NZ Marketing recently sat down for a chat with Nathan about Telecom’s changes, its recent injection of colour and its attempts to woo the mobile-lovin’ young’uns.
On the target: “Our key target is to drive mobile, particularly in Auckland and under 35. We’ve specified that age, but it’s more of a mindset. It’s the people who want to go and experience things. So we’re all about driving that experience and showing what you can do with the phone, rather than showing the technology itself … We are doing very well on post-paid, but less so on pre-paid. That’s critical because if you’ve got them on a contract or plan you have a relationship with them that you can manage. So we index quite highly in terms of average revenue per user [ARPU]. But we want to gain market share in mobile and then the ARPU will flow.”
On Telecom blindness: “We’re really strong on broadband, but less so in mobile. Voda has been strong and 2degrees has obviously come in aggressively as well. We’ve got great value offers and we’ve done some great work on propositions but the problem is they just weren’t seeing us, we weren’t cutting through. So part of it is how we look, but it’s also where we talk to people. So we’re taking our story to the people on social, digital and out of home, rather than expecting them to come to us.”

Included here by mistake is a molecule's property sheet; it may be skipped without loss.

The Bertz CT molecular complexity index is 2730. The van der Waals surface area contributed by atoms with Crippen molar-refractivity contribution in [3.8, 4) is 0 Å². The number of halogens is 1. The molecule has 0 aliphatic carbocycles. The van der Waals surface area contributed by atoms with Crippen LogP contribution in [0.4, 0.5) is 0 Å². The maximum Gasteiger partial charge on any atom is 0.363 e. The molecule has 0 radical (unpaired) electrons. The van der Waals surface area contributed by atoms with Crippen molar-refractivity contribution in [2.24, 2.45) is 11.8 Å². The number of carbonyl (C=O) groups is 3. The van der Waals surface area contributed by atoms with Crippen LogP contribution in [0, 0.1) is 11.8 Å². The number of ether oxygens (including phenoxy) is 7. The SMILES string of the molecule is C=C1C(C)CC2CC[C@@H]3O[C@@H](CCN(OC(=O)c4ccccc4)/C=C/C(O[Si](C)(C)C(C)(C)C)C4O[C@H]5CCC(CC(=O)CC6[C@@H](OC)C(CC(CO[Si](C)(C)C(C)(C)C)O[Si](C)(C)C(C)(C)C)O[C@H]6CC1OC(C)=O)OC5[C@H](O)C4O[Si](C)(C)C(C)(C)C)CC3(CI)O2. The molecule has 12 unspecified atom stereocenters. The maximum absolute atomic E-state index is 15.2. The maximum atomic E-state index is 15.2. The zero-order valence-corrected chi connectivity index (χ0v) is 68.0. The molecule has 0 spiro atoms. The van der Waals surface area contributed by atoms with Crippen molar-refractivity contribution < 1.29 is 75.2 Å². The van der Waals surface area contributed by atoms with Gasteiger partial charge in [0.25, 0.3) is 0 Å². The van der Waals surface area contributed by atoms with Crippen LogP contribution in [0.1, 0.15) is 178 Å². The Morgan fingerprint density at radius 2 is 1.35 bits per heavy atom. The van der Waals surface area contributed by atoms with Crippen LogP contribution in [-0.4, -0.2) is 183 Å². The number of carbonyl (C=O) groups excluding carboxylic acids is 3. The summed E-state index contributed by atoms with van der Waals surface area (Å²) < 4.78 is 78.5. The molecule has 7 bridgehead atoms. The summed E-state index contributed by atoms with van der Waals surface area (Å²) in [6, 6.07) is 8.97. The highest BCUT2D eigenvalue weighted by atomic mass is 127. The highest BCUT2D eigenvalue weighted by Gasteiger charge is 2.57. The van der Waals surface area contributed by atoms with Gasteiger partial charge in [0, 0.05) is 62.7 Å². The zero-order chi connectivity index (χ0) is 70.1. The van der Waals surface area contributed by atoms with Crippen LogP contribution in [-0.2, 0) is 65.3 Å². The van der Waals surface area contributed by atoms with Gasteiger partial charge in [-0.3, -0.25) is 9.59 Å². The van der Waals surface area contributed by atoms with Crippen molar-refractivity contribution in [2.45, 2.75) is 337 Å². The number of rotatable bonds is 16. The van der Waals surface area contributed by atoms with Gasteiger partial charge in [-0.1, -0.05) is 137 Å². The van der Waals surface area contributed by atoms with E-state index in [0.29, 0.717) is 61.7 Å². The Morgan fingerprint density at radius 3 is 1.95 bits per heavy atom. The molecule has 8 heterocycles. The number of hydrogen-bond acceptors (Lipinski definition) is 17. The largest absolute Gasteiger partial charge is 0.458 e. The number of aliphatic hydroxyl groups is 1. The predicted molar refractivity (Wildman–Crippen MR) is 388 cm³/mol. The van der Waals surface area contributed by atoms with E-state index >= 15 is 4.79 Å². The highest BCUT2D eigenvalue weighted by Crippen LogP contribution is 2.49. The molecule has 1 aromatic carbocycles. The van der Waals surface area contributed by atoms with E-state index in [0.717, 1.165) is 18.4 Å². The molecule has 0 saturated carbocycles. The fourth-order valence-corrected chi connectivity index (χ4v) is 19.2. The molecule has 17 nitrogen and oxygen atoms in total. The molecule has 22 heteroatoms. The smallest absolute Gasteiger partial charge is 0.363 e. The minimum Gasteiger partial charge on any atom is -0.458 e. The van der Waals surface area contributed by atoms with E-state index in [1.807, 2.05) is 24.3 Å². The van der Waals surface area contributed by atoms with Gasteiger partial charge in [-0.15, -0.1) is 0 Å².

On emotion: “Blue and white is very corporate. And I think colour can be an injection of personality. It’s also the tone and language, so hopefully you’ll see less telco speak and more talking like a human from us. It’s such an amazing thing that people have in their pockets. It’s the centre of everyone’s life these days. But as a telco we’re not owning that high ground of the emotional connection … Now’s the time to have a point of view and be stronger on why people should come to Telecom. Vodafone has the international flavour, 2degrees has got the Kiwi ‘fighting for fair’ thing and we need to make sure that we communicate what we own more clearly. And I think it is that we’ve got everything covered … It’s not just about being faster or better, it’s what it enables, so there’s some territory there. Then we have to back that up with brand experience and events and we have to do that properly and find the audience in the environments where they are. It’s not just making a big ad and saying ‘we’ve changed and we’re better’. We need to demonstrate it.”